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Building a fiberglass enclosure for a sub unit is a simple and effective way to free up boot space and improve sound. You can easily make your box completely sealed and positioned using the sides or spare wheel well. Creating the exact box volume, which is critical for some woofers, can also be done using this method.

You will need to clear the boot area as best as possible, remove any loose debris and vacuum.

Here is the problem. Big ugly box with amps in the back. No boot space. The plan is to fibreglass the two 10" (250mm) subs into the side walls.

Once everything is removed from the boot you can make the MDF front baffles. To follow the contour of the car use several pieces of cardboard taped together as templates. Use the templates to cut out MDF baffles and install to test fit. Remove baffles and cut mounting holes for the speakers making sure they are symetrical. The panels will be bonded to the fibreglass later.

Wipe surfaces to remove dirt or other contaminates and ensure everything is dry. Carpeting should be removed to avoid getting any resin on it, although it could be left in as you will be covering all surfaces anyway.

Tape up the entire area you want to make the box in with masking tape plus at least 6" (150mm) over. It is much easier to remove excess than to add more later when you discover it is too small.

Use as much tape as you want. it is critical that there are no gaps, holes or leaks as the resin will want to stick itself to the inside of your boot if it Its allowed to get through. Cover the masking tape with resin proof tape to stop the fibreglass from sticking. Aluminium foil and release wax can also be used as a release.

Now cover the rest of the boot with medium polythene, you will be glad you did when you get splashes, drips or spills of resin. It always happens.

Now look at the shape of what you've done, once its fibreglassed does it look like its going to get wedged in? Are there any undercuts or returns that will prevent the removal of the moulding?

The best fiberglass matting to use for this job is 450g chopped strand mat.

Its light enough to be easily worked and heavy enough to give a reasonable thickness of laminate. You will eventually need enough for a minimum of 3 layers to give you a solid moulding, so work out your total area now. Multiply the total area (in square metres) of all three layers by 0.45. This will give you the total weight of mat to get. Allow plenty of excess to allow for overlaps, and some wastage.

Use standard general purpose polyester resin.

You need to multiply your total weight of mat by 2.5 to get the approximate amount of resin in kilos you'll need. It is only an approximation, some people use a lot more than others.

Unroll plenty of fiberglass mat to cover the area. Rip some of it up into smaller pieces, for tight corners, which will need patching in.

Now mix up some resin and hardener. The trick here is not to mix up too much as you have a limited time to use it up. No more than one litre at a time, especially if you are inexperienced using resins. Check the air temperature if you can, if its over about 20°C then cut back on the catalyst to 1% to give a longer working time. Curing rates are affected dramatically by temperature, the same applies to cold conditions so don't start if its below 5°C as this may stop the resin curing altogether. For the 5-20°C range 2% catalyst should be ok. Obviously move your car into the shade, out of direct sunlight.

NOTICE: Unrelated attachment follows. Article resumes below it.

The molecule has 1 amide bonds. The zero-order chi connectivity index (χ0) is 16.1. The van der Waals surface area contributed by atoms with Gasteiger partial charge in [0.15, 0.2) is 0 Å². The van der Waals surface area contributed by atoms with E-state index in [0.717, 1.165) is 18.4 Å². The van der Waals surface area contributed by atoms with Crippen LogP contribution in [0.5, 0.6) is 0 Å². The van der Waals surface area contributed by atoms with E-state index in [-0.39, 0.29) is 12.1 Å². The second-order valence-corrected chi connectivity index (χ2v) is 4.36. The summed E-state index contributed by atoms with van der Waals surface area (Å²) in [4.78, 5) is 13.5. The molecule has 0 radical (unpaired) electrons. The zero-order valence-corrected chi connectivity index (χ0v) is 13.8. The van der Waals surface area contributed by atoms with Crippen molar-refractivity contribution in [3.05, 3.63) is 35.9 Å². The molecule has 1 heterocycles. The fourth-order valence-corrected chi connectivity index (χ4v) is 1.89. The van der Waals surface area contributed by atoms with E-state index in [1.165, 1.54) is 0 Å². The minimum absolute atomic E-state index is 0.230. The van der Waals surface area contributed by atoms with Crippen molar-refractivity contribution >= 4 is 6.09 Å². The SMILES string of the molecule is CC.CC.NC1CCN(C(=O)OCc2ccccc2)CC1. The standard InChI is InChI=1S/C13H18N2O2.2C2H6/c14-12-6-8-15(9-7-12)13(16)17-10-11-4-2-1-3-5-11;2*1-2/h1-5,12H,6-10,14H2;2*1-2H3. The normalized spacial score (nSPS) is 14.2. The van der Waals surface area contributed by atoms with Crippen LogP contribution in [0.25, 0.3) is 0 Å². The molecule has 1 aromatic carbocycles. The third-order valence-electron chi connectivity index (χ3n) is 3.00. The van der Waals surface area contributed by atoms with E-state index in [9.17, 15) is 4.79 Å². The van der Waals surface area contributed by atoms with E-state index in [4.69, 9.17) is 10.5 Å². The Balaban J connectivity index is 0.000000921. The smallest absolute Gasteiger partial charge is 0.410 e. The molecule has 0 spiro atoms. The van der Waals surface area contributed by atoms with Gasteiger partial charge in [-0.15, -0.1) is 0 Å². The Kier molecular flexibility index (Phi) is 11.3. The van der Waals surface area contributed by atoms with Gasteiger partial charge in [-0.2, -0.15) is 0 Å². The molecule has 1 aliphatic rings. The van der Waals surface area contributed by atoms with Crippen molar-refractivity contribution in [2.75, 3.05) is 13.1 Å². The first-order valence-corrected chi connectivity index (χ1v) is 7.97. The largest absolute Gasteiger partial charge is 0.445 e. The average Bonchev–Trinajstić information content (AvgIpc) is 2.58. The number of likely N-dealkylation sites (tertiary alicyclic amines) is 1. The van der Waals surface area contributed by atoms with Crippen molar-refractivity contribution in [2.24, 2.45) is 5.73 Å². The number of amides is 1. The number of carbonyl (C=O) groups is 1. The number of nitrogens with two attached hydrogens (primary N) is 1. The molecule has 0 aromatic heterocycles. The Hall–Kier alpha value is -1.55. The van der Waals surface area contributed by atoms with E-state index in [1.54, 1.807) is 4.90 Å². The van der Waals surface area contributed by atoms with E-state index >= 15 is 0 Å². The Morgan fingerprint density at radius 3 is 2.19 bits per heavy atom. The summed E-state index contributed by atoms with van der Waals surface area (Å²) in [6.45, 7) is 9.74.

Paint the surfaces with resin using a brush then place a manageable piece of fiberglass mat directly onto the wet resin and push it on. Big creases should be ripped while the mat is still dry. More resin is then applied to the back, don't paint it on, stipple it in, and go for it, the mat soaks up a surprising amount of resin. After a few minutes the binder in the mat will break down, and you can now work the fibreglass (called consolidation) with a small paddle roller or brush. You need to get as much air out as you can because air bubbles will weaken the laminate. Also the mat fibres will spread out leaving a smooth surface with no gaps between fibres. Any area that has not gone transparent and is still white in colour is usually the result of insufficient resin addition. More resin must be applied to these areas and allowed to soak in and then re-consolidated.

Ideally, you are looking for one even layer all over, but don't worry about overlaps, its better to have two layers in an area than to have missed it out altogether. Leave to set solid.

Now is the time to remove the moulding. It can be left in place, but the more work you do inside the car, the greater the chance you will spill or splash resin on something you wish you hadn't.

Add another 2-3 layers in the same fashion as before. Leave to set solid,

You should test fit it now, just to make sure it goes back in. Trim the edges using a jigsaw with a blade for plastic cutting. Use sand paper to remove any sharp edges and rough spiky areas.

You can now fit the MDF front baffle. Look at trying to bond this on permanently with more fibreglass to try and prevent leaks. Ensure any MDF is heavily scratched to get a good mechanical bond and all external corners are rounded off. The base can be screwed into place then use wooden blocks for internal bracing to reduce vibration.

Around the edges are small and large gaps. The small gaps are easily filled by applying a few layers of glass then trimmed.


Larger gaps can be filled initially with MDF then fibreglass. After all gaps are filled you will end up with a sealed box.


Fit speakers and equipment. Cover with carpet and staple down.

Check list.
450g chopped strand matting,
general purpose polyester resin,
masking tape,
resin proof tape or release wax,
resin brushes,
consolidation roller,
mixing buckets,
catalyst dispenser or Syringe,

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